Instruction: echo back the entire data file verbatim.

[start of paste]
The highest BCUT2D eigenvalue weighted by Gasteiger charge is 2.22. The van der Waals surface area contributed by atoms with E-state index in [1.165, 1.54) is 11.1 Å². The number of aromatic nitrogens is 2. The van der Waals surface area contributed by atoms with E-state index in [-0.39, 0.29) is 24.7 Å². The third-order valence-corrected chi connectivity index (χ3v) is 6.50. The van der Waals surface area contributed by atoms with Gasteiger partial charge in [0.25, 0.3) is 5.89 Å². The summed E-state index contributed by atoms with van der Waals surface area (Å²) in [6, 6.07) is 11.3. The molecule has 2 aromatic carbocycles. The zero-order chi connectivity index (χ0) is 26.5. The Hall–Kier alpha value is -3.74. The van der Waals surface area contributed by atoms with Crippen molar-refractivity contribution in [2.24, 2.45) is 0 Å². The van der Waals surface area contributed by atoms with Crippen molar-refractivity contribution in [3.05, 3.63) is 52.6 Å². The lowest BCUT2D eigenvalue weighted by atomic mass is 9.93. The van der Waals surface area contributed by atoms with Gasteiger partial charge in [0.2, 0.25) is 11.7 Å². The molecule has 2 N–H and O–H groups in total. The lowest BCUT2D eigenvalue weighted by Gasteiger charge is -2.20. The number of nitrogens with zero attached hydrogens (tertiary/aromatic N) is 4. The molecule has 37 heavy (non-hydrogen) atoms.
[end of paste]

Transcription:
The highest BCUT2D eigenvalue weighted by Gasteiger charge is 2.22. The van der Waals surface area contributed by atoms with E-state index in [1.165, 1.54) is 11.1 Å². The number of aromatic nitrogens is 2. The van der Waals surface area contributed by atoms with E-state index in [-0.39, 0.29) is 24.7 Å². The third-order valence-corrected chi connectivity index (χ3v) is 6.50. The van der Waals surface area contributed by atoms with Gasteiger partial charge in [0.25, 0.3) is 5.89 Å². The summed E-state index contributed by atoms with van der Waals surface area (Å²) in [6, 6.07) is 11.3. The molecule has 2 aromatic carbocycles. The zero-order chi connectivity index (χ0) is 26.5. The Hall–Kier alpha value is -3.74. The van der Waals surface area contributed by atoms with Crippen molar-refractivity contribution in [2.24, 2.45) is 0 Å². The van der Waals surface area contributed by atoms with Crippen molar-refractivity contribution in [3.05, 3.63) is 52.6 Å². The lowest BCUT2D eigenvalue weighted by atomic mass is 9.93. The van der Waals surface area contributed by atoms with Gasteiger partial charge in [0.2, 0.25) is 11.7 Å². The molecule has 2 N–H and O–H groups in total. The lowest BCUT2D eigenvalue weighted by Gasteiger charge is -2.20. The number of nitrogens with zero attached hydrogens (tertiary/aromatic N) is 4. The molecule has 37 heavy (non-hydrogen) atoms.